This research resulted in, among other things, the production of an illustrated talk - ‘Janáček and his Moravian Roots’ - and led to collaboration with singer Iva Bittova which successfully crossed many musical boundaries.

Prizes at International Competitions, Awards from the Royal Philharmonic Society and others - and appointment as the first-ever Resident Artists at Wigmore Hall - marked the solidity of their early years and provided recognition which led to invitations to perform at major Festivals world-wide including Prague Spring, Schwetzingen, Edinburgh, Schleswig-Holstein and Melbourne.

These engagements included collaboration with many fine internationally recognised artists including Melvyn Tan, Itamar Golan, Josef Suk, Michael Collins, Kathryn Stott, Janine Jansen and Kit Armstrong among many others.

From the beginning they have established a close relationship with BBC Radio 3 resulting in regular broadcasts from Wigmore Hall, St John’s Smith Square, LSO St Luke’s and the Chamber Music Proms.

The Škampa quartet have been award-winning recording artist for Supraphon for most of the Quartet's career. Their most recent CD’s include ‘Morava’, the Škampa’s performing among other works Pavel Fischer’s Three String Quartets together with singers Iva Bittová and Pavel Fischer, and one with String Quartets of Václav Kaprál, Vítězslava Kaprálová and Bohuslav Martinů.

Education has long been an important facet of their work, and one that they find particularly rewarding. They teach in many places around the world but particularly at the Royal Academy of Music in London where they were appointed Visiting Professors of Chamber Music in 2001.

Programmes

pRogramme Proposals

 

Programme I
Haydn: Quartet Fragment in D minor, Op. 103
Shostakovich: String Quartet No. 3 in F major, Op. 73
Beethoven: String Quartet No. 15 in A minor, Op. 132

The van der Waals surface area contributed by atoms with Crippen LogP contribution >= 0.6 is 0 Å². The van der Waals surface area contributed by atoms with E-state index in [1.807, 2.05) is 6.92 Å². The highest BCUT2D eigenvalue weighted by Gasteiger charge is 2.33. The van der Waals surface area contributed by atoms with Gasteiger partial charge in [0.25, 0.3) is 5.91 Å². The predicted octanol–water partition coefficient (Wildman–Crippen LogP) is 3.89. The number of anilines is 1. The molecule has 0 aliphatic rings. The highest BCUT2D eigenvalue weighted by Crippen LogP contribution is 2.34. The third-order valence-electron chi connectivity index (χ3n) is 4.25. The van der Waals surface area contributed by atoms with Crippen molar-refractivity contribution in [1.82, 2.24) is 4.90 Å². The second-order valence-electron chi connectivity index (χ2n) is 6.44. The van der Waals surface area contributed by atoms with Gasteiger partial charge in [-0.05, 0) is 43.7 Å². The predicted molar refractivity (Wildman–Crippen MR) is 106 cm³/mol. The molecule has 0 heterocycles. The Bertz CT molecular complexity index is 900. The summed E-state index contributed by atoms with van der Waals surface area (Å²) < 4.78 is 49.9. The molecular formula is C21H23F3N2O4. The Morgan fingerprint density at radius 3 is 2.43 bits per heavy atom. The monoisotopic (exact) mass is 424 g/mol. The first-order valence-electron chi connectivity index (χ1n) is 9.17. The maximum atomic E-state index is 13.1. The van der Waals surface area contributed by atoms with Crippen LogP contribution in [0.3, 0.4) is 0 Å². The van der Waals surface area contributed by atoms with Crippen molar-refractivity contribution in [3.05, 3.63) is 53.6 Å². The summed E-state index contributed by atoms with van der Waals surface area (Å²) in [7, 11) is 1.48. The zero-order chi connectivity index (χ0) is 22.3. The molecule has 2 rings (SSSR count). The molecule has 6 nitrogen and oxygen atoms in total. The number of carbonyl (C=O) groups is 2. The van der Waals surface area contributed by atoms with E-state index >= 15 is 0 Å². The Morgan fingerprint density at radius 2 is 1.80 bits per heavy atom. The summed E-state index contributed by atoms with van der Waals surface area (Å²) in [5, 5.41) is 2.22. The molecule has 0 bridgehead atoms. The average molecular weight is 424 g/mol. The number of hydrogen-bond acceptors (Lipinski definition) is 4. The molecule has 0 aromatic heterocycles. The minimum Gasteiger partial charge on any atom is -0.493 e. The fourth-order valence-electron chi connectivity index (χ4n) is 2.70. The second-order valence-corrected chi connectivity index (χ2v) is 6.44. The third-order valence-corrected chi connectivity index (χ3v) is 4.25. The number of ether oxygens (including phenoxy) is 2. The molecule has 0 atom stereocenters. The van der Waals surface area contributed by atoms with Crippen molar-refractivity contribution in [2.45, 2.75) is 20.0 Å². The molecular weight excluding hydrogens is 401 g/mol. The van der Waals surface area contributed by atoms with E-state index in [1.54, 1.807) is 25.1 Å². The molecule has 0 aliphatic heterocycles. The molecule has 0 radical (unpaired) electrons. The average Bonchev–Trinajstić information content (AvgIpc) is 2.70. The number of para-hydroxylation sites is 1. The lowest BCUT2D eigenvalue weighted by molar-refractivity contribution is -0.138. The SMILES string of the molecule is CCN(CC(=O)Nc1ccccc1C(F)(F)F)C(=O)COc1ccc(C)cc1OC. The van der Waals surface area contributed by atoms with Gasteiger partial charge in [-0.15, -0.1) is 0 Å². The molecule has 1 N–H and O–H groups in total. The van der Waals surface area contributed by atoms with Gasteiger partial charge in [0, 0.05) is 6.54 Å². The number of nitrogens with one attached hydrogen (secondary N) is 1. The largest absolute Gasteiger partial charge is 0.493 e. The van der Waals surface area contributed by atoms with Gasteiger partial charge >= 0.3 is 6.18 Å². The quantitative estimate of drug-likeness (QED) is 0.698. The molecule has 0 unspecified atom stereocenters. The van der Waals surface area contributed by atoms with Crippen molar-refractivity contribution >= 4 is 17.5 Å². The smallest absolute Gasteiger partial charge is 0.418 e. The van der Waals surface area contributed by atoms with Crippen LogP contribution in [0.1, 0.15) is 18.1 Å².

Programme II
Janáček: "On an Overgrown Path" (arrangement for string quartet)
Beethoven: String Quartet No. 12 in E Flat major, Op. 127
Smetana: String Quartet No 1 in E minor "From my life"

Programme III
Beethoven: String Quartet No. 11 in F minor, Op. 95 "Serioso"
Fischer: String Quartet No. 3 "Mad Piper"
Dvořák: String Quartet No. 12 in F major, Op. 96 "American"

Programme IV
Dvořák: String Quartet No. 10 in E Flat major, Op. 51 "Slavonic"
Janáček: "On an Overgrown Path" (arrangement for string quartet) - String Quartet No. 2 "Intimate Letters"

Programme V
Suk: Meditation on the Old Bohemian Chorale “St. Wenceslas”
Janáček: String Quartet No. 1 „Kreutzer Sonata“
Fischer: String Quartet No. 1 „Morava“
Dvořák: String Quartet No. 13 in G major, Op. 106

Reviews

Sheer Delight from the Škampa Quartet
 

Wigmore Hall london, 5 june 2014

Haydn Op.77 No.2 - Borodin No.2 in D - Dvořák Op.96 (‘American’)
 
Their interpretations and performances of the music of their homeland have been foremost in establishing the Škampa Quartet’s esteemed reputation, and in this recital – in which the Slavonic melodies by turns bloomed with buoyant optimism and wept with nostalgic longing – it was plainly evident why they have been celebrated as masters of the Czech repertoire.

But, our journey ‘home’ began in neighbouring Austria, with Haydn’s final complete string quartet, the Op.77 No.2 in F. ...... I felt that the quartet took a little time to settle at the opening of the Allegro moderato, but by the time the repeat of the exposition was reached the easy conversation was in full swing, the first violin’s melody full of beguiling grace, its elaborations effortlessly delivered by Helena Jiříkovská, leading to increasing enrichment by the inner voices.

The fairly light, airy sound of the first movement was succeeded by a more earthy robustness in the Minuet; here, the temporally destabilising rocking fifths and octaves of the cello assumed a rustic flamboyance as the players raced through the jokey Presto. ...... Similarly, the idiosyncrasies of the Andante were absorbed into the compelling, at times quite operatic, whole.

...... The Vivace finale showcased Jiříkovská’s nimble finger-work, but each player assumed individuality within the busy four-voice texture. The canonic complexities were lucidly distinguished, and the concentrated material felt fresh and invigorating. With the closing bars growing ever softer, the forte cadential chords were rich and sunnily positive.